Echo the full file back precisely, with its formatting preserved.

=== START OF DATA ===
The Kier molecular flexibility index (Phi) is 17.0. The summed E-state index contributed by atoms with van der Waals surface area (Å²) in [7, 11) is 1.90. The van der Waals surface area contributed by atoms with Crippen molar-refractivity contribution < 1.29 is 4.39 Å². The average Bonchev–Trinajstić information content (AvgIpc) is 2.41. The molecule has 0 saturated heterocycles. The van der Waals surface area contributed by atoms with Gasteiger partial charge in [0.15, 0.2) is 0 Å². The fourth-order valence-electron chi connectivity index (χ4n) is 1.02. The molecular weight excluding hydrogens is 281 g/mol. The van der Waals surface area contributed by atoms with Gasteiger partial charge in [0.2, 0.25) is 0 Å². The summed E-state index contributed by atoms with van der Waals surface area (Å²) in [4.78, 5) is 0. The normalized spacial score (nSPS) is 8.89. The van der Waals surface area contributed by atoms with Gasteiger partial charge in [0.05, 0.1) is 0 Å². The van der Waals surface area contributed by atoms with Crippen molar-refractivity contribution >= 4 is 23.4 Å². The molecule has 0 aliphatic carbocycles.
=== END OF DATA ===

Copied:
The Kier molecular flexibility index (Phi) is 17.0. The summed E-state index contributed by atoms with van der Waals surface area (Å²) in [7, 11) is 1.90. The van der Waals surface area contributed by atoms with Crippen molar-refractivity contribution < 1.29 is 4.39 Å². The average Bonchev–Trinajstić information content (AvgIpc) is 2.41. The molecule has 0 saturated heterocycles. The van der Waals surface area contributed by atoms with Gasteiger partial charge in [0.15, 0.2) is 0 Å². The fourth-order valence-electron chi connectivity index (χ4n) is 1.02. The molecular weight excluding hydrogens is 281 g/mol. The van der Waals surface area contributed by atoms with Gasteiger partial charge in [0.2, 0.25) is 0 Å². The summed E-state index contributed by atoms with van der Waals surface area (Å²) in [4.78, 5) is 0. The normalized spacial score (nSPS) is 8.89. The van der Waals surface area contributed by atoms with Gasteiger partial charge in [0.05, 0.1) is 0 Å². The van der Waals surface area contributed by atoms with Crippen molar-refractivity contribution >= 4 is 23.4 Å². The molecule has 0 aliphatic carbocycles.